I just came back from a seminar that may be the ticket to saving our hides, said Alexander. Reengineering has been widely used in many industries to radically improve firms’ costs, quality, and speed. I wish we had learned more about this opportunity earlier; we might not have wasted so much time on TQM.
Tell us more about it, said Ghosh.
Well, it’s a way to improve processes. Everything we do in an organization involves processes. Reengineering involves designing and implementing the most efficient, needed processes. It dramatically lowers costssome say as much as 30 percentand improves quality.
Additional discussion ensued, during which the decision was reached to put Alexander in charge of an effort to reengineer both hospitals.
With great enthusiasm, Alexander took the corporate chief financial officer (CFO), Yoon Tae Chong, to another conference to learn how to implement this great process innovation. They wanted to be thorough, so they worked with an external consulting firm and developed a series of principles on which to focus. Alexander presented them to Ghosh for approval.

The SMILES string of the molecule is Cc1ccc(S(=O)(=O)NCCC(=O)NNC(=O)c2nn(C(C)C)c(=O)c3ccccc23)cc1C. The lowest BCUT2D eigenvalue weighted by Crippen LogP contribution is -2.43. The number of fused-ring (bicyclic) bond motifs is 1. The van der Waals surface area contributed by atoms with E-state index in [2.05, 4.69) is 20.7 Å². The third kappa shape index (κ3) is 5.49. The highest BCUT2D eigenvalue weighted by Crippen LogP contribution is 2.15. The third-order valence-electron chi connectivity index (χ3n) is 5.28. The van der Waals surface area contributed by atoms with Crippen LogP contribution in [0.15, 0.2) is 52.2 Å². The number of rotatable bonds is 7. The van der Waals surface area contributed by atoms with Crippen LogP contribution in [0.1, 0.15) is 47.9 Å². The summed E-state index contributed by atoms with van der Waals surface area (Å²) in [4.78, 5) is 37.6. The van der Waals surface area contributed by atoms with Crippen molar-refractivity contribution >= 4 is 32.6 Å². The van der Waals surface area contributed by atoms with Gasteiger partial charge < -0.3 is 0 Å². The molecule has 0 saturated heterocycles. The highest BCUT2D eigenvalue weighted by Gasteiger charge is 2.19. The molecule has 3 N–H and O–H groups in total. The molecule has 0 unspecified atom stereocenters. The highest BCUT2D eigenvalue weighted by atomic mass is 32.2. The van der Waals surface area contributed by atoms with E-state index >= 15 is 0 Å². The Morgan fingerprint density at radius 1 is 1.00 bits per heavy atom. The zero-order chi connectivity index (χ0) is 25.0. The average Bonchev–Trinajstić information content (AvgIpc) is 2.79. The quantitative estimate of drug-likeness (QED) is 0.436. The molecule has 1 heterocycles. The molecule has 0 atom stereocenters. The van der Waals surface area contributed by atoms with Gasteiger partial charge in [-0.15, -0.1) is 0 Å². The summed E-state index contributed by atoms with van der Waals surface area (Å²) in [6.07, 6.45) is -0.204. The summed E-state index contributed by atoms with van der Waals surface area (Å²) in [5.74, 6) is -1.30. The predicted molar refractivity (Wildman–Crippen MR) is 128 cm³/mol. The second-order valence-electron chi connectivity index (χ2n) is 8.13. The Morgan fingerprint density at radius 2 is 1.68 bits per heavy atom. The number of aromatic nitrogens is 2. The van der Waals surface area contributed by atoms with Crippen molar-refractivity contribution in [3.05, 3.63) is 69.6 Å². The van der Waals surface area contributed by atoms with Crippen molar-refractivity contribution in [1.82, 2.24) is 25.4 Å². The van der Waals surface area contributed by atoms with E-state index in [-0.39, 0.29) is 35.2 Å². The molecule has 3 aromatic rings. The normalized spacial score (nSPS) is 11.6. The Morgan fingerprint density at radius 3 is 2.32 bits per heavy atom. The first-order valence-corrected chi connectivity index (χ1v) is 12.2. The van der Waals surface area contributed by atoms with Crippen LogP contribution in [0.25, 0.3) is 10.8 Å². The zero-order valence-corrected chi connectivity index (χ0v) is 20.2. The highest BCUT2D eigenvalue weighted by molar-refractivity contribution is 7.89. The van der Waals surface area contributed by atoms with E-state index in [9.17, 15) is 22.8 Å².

Alexander stated, Thank you for the opportunity to develop this process. I think with our team and these guiding principles we can really reduce our costs and strategically position ourselves for competitive advantage.
Ghosh said, Tell me again the seven principles you developed.
Alexander responded, First, process-oriented organization, benchmarks set as achievement goals, and blank sheets (biases are too strong among established people). After those three, standardization between the hospitals and employee-led teams (which are the most efficient structure because they reduce the need for middle managers). Then we shift to three key areas of focus: access, materials, and delivery of care. And finally, dealing with union issues de facto. I just need your approval to get moving and to get Yoon to help us start saving money.
Joe, I think you’ve done a wonderful job, replied Ghosh. Get to work and let’s get this hospital system in shape.